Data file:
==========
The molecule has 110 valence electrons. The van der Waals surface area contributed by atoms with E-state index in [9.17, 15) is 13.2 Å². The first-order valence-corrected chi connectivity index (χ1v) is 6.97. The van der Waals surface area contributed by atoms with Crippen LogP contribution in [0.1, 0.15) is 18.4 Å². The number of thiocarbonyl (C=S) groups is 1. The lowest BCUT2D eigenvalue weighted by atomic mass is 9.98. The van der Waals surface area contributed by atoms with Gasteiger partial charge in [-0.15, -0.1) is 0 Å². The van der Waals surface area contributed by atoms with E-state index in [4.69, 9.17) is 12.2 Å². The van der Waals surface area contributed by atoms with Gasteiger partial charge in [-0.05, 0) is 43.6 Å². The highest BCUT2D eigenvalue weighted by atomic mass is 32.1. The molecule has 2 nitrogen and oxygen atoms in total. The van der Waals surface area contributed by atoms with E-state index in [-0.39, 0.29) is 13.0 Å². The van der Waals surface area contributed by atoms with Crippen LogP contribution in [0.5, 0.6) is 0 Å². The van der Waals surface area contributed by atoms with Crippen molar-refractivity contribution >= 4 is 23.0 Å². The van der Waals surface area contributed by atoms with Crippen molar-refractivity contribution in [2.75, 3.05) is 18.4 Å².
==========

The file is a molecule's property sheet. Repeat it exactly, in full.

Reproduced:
The molecule has 110 valence electrons. The van der Waals surface area contributed by atoms with E-state index in [9.17, 15) is 13.2 Å². The first-order valence-corrected chi connectivity index (χ1v) is 6.97. The van der Waals surface area contributed by atoms with Crippen LogP contribution in [0.1, 0.15) is 18.4 Å². The number of thiocarbonyl (C=S) groups is 1. The lowest BCUT2D eigenvalue weighted by atomic mass is 9.98. The van der Waals surface area contributed by atoms with Gasteiger partial charge in [-0.15, -0.1) is 0 Å². The van der Waals surface area contributed by atoms with E-state index in [4.69, 9.17) is 12.2 Å². The van der Waals surface area contributed by atoms with Gasteiger partial charge in [-0.05, 0) is 43.6 Å². The highest BCUT2D eigenvalue weighted by atomic mass is 32.1. The molecule has 2 nitrogen and oxygen atoms in total. The van der Waals surface area contributed by atoms with E-state index in [-0.39, 0.29) is 13.0 Å². The van der Waals surface area contributed by atoms with Crippen LogP contribution in [0.5, 0.6) is 0 Å². The van der Waals surface area contributed by atoms with Crippen molar-refractivity contribution >= 4 is 23.0 Å². The van der Waals surface area contributed by atoms with Crippen molar-refractivity contribution in [2.75, 3.05) is 18.4 Å².